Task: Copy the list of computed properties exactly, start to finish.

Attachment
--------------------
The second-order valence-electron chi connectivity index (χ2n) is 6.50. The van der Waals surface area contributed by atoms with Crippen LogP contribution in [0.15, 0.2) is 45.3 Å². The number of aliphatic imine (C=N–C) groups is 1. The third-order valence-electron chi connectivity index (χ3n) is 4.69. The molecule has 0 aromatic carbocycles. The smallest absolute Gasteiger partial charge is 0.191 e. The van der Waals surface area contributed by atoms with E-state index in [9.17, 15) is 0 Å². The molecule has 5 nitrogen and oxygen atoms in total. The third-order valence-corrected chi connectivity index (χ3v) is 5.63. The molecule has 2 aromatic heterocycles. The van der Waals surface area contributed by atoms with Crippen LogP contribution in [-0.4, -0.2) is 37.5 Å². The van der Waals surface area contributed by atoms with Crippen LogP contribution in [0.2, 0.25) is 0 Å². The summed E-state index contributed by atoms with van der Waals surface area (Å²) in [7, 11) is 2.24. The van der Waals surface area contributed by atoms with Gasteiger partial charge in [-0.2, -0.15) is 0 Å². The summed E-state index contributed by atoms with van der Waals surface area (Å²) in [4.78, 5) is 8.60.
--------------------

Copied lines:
The second-order valence-electron chi connectivity index (χ2n) is 6.50. The van der Waals surface area contributed by atoms with Crippen LogP contribution in [0.15, 0.2) is 45.3 Å². The number of aliphatic imine (C=N–C) groups is 1. The third-order valence-electron chi connectivity index (χ3n) is 4.69. The molecule has 0 aromatic carbocycles. The smallest absolute Gasteiger partial charge is 0.191 e. The van der Waals surface area contributed by atoms with E-state index in [9.17, 15) is 0 Å². The molecule has 5 nitrogen and oxygen atoms in total. The third-order valence-corrected chi connectivity index (χ3v) is 5.63. The molecule has 2 aromatic heterocycles. The van der Waals surface area contributed by atoms with Crippen LogP contribution in [-0.4, -0.2) is 37.5 Å². The van der Waals surface area contributed by atoms with Crippen LogP contribution in [0.2, 0.25) is 0 Å². The summed E-state index contributed by atoms with van der Waals surface area (Å²) in [7, 11) is 2.24. The van der Waals surface area contributed by atoms with Gasteiger partial charge in [-0.2, -0.15) is 0 Å². The summed E-state index contributed by atoms with van der Waals surface area (Å²) in [4.78, 5) is 8.60.